Greetings, fellow SkyWatchers! Are you ready for the weekend? Then step outside and see if you’re able to spot Mercury as it begins retrograde. Celebrate the “Full Flower Moon” and Mother’s Day with some very special insights into a very special mother. Maybe you can give your mother the “String of Pearls” or perhaps just some glittering jewels of some very fine double stars? No matter what you choose to do, there’s always something new to find and explore. Follow me…
Friday, May 8, 2009 – As the skies darken this evening, scan the western horizon for Mercury. Just beginning its 2009 Mercury retrograde motion, it won’t be long before it slips back into the glare of the Sun!
Tonight the Moon will command the sky. Why not take this opportunity to have a look at a very curious feature? Scan the lunar surface just a little southeast of the gray oval of Grimaldi. The area we are looking for is called the Sirsalis Rille , and on an orb devoid of magnetic fields—it’s magnetic! Like a dry riverbed, this ancient ‘‘crack’’ on the surface runs 480 kilometers along the surface and branches off in many areas. The Sirsalis Rille is a favored area for lunar geophysics. Although no complete explanation yet exists for its magnetic properties, it’s believed the Rille could be the surface remains of a channel that once fed magma to Oceanus Procellarum. If you look carefully, you will notice that Sirsalis crosses the ejecta of the Mare Orientale impact, leading the scientists to believe it formed after the Imbrium Basin.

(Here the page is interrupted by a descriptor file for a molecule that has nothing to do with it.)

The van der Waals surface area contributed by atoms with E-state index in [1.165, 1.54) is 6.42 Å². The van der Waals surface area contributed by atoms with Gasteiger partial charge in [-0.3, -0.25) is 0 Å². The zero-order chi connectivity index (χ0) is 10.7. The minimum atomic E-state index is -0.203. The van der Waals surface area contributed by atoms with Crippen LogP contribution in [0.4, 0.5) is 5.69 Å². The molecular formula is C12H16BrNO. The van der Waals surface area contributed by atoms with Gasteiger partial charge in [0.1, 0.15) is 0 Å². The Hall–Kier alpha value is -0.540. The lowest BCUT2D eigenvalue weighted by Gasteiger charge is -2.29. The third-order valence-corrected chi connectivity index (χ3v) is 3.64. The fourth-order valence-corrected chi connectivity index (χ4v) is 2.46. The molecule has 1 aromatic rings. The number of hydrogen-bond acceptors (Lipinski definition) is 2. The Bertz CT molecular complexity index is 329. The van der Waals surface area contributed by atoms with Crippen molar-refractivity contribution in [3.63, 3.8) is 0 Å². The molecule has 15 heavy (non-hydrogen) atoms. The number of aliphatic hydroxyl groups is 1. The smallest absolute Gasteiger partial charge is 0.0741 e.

Remove All Ads on Universe Today
Join our Patreon for as little as $3!
Get the ad-free experience for life
There is also a theory that the Sirsalis Rille could be a graben—an impression left when two parallel faults shift. This is in line with the theory that rising magma may have disturbed the crust. Although there’s no firm evidence of volcanic activity, solidified magma under the surface may account for Sirsalis’ magnetic properties.
Lastly, there should be some fascinating effects at sunrise over Darwin, including an unexplained ‘‘string of pearls’’ effect, a possible result of light passing through a series of sharp, steep ridges. Keep a close watch on crater Darwin if you are watching as the Sun rises over the rim. Note what you see, including exact time the effect was spotted, the date, and your location. If you are interested in contributing, send your observing reports to the Association of Lunar and Planetary Observers (ALPO).
Saturday, May 9, 2009 – On this date in 1962, Massachusetts Institute of Technology (MIT) scientists bounced a laser beam off the Moon, which illuminated an area with a diameter of 4 miles! The ‘‘Luna See’’ project was a ruby optical laser radiating pulses of approximately 50 joules energy for half a millisecond. It was transmitted through a 1200 Cassegrain telescope and detected with a 4800 Cassegrain. It proved laser light could travel through space!